Denis Potschien November 7th, 2015

Instead of Bezier Curves: Beautiful Drawings using Spiral Tools

Denis Potschien

Denis works as a freelance web designer since 2005.

 Sponsors love

Those using Illustrator or a different vector program can’t avoid bezier curves. They allow the user to draw curves in any form or shape. However, it needs practice to be able to draw well-shaped curves. Especially when drawing letters like the curvy S, it is not easy to set the starting point so that the curves are proportioned correctly. That’s why there are drawing and writing programs that offer an alternative to bezier curves. The best-known should be the Spiral Tool of Inkscape. Spirals help to create harmonious, curved paths quickly.


The Problem with Bezier Curves

The way bezier curves work can be explained quickly. At the two ends of the curve, there are so-called control polygons. These are vectors that describe the course of the curve. These polygons allow for the creation of many entirely different curves. Those who tried to draw a semicircle via bezier curve know how difficult it is to place the control polygons accordingly. Drawing an S-curve or a spiral is similarly difficult.
Bezier Curves Drawn in Illustrator

A steady course is a particularly important factor when creating harmonious fonts. As it’s hard to draw trails like that using bezier curves, software developer Raph Levien has developed the so-called spiral paths as an alternative to bezier curves. Spiral paths are created by choosing multiple spots towards which a single or multi-curve or spiral is supposed to orientate itself.

When creating a simple C-curve, three spots have to be defined. The first and the last spot define beginning and end of the curve and the remaining spot determines the radius of the curve. This way, complex curves can be drawn on the base of circular trails.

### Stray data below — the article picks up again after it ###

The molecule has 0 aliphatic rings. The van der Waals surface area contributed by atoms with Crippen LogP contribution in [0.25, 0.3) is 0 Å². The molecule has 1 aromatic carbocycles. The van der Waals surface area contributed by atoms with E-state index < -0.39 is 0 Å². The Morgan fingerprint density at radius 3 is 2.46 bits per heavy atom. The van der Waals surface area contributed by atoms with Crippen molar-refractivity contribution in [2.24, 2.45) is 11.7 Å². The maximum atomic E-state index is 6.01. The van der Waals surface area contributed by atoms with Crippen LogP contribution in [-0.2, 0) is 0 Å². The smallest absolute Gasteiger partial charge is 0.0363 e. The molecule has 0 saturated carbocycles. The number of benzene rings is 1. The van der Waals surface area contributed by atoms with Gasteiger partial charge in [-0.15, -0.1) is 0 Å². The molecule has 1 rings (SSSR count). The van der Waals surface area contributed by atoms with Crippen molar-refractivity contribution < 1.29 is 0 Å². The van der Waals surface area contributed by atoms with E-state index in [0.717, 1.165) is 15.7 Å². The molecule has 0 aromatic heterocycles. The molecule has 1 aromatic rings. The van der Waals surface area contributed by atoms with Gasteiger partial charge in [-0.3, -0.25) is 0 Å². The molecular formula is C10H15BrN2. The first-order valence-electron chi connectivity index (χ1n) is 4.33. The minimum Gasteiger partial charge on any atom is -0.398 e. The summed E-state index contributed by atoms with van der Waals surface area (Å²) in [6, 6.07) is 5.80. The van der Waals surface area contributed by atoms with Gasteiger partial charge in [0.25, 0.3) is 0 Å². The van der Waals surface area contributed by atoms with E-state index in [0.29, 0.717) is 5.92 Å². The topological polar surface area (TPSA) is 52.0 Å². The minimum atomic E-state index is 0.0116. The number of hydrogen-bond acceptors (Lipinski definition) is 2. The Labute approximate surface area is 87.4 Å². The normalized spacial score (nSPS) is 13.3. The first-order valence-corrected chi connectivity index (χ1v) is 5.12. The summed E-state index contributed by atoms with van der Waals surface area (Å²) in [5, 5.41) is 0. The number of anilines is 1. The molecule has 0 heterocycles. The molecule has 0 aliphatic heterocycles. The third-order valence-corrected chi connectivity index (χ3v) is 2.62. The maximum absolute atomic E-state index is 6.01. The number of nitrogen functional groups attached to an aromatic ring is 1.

Use in FontForge and Inkscape

As spiral paths were mainly developed for font creation, they are utilized in the font tool FontForge for example. FontForge is free software for the creation of fonts. It is possible to create both bezier curves and spiral trails using so-called spyro points. It is possible to switch between bezier curve and spiral trail mode at all times.
Trail Drawn With Spyro Points in FontForge

Even an existing bezier curve can be edited as a spiral path and vice versa. The advantages that spiral paths have over bezier curves become evident quickly after working with them.

The vector editor Inkscape also supports spiral trails. The application, however, does this a little differently from how it is used in FontForge. First, a standard bezier curve is drawn which then transforms into a well-shaped spiral. The result can thus only be seen when the path has been completed. However, you can edit the finished spiral effect afterward.

The spots of the spiral trail can be moved to adjust the length and the course of the path quickly.

Drawing a Spiral Trail Via Freehand Line

The option to draw a spiral in Inkscape using the freehand tool is interesting. The tool allows you to draw lines as if you were using a pen. That’s why the drawn contours are scrawly and shapeless most of the time. In combination with the spiral trail mode and a prior defined smoothing, however, curves can be created quickly and efficiently via a freehand line.
Spiral Trail Drawn in Inkscape Via Freehand Line

The smoothing expects a value between 0 and 100. The freehand line remains untouched at 0. Every freehand line turns into a straight line at 100 percent smoothing. Values between the two allow the user to create more or less complex curves at will.

Conclusion and Related Links

Spiral trails can not only be helpful when creating fonts but also when designing logos or creating diagrams. It’s definitely worth looking into the specific tools of FontForge and Inkscape.


Denis Potschien

Denis works as a freelance web designer since 2005.

One comment

Sorry, Comments are closed...